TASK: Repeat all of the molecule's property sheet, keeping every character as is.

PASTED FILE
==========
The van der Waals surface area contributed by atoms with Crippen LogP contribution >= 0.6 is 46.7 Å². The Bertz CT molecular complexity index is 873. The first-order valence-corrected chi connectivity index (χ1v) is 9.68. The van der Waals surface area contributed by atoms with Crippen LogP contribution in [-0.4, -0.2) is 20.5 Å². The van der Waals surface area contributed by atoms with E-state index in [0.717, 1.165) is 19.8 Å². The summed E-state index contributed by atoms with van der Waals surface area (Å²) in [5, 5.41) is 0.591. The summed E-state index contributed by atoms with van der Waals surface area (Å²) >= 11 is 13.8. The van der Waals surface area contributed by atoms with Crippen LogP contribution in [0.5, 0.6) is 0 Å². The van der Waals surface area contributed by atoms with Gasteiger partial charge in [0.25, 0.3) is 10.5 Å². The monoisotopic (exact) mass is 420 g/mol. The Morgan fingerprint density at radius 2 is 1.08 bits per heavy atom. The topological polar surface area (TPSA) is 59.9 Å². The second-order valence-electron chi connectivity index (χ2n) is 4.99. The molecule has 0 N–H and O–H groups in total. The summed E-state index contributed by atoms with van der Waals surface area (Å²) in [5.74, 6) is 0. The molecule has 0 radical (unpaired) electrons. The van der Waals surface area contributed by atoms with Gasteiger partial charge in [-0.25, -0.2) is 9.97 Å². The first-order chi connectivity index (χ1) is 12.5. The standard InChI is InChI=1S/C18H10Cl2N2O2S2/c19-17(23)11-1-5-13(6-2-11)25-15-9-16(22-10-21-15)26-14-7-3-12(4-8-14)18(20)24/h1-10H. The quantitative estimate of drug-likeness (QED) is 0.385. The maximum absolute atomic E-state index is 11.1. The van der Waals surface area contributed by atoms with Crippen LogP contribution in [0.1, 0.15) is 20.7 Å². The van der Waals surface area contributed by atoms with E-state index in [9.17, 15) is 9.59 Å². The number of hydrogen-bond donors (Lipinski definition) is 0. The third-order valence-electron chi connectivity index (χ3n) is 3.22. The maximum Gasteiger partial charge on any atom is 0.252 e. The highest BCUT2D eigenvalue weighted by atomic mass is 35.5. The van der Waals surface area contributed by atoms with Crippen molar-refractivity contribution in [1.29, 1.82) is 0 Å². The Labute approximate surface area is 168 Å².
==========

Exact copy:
The van der Waals surface area contributed by atoms with Crippen LogP contribution >= 0.6 is 46.7 Å². The Bertz CT molecular complexity index is 873. The first-order valence-corrected chi connectivity index (χ1v) is 9.68. The van der Waals surface area contributed by atoms with Crippen LogP contribution in [-0.4, -0.2) is 20.5 Å². The van der Waals surface area contributed by atoms with E-state index in [0.717, 1.165) is 19.8 Å². The summed E-state index contributed by atoms with van der Waals surface area (Å²) in [5, 5.41) is 0.591. The summed E-state index contributed by atoms with van der Waals surface area (Å²) >= 11 is 13.8. The van der Waals surface area contributed by atoms with Crippen LogP contribution in [0.5, 0.6) is 0 Å². The van der Waals surface area contributed by atoms with Gasteiger partial charge in [0.25, 0.3) is 10.5 Å². The monoisotopic (exact) mass is 420 g/mol. The Morgan fingerprint density at radius 2 is 1.08 bits per heavy atom. The topological polar surface area (TPSA) is 59.9 Å². The second-order valence-electron chi connectivity index (χ2n) is 4.99. The molecule has 0 N–H and O–H groups in total. The summed E-state index contributed by atoms with van der Waals surface area (Å²) in [5.74, 6) is 0. The molecule has 0 radical (unpaired) electrons. The van der Waals surface area contributed by atoms with Gasteiger partial charge in [-0.25, -0.2) is 9.97 Å². The first-order chi connectivity index (χ1) is 12.5. The standard InChI is InChI=1S/C18H10Cl2N2O2S2/c19-17(23)11-1-5-13(6-2-11)25-15-9-16(22-10-21-15)26-14-7-3-12(4-8-14)18(20)24/h1-10H. The quantitative estimate of drug-likeness (QED) is 0.385. The maximum absolute atomic E-state index is 11.1. The van der Waals surface area contributed by atoms with Crippen LogP contribution in [0.1, 0.15) is 20.7 Å². The van der Waals surface area contributed by atoms with E-state index in [9.17, 15) is 9.59 Å². The number of hydrogen-bond donors (Lipinski definition) is 0. The third-order valence-electron chi connectivity index (χ3n) is 3.22. The maximum Gasteiger partial charge on any atom is 0.252 e. The highest BCUT2D eigenvalue weighted by atomic mass is 35.5. The van der Waals surface area contributed by atoms with Crippen molar-refractivity contribution in [1.29, 1.82) is 0 Å². The Labute approximate surface area is 168 Å².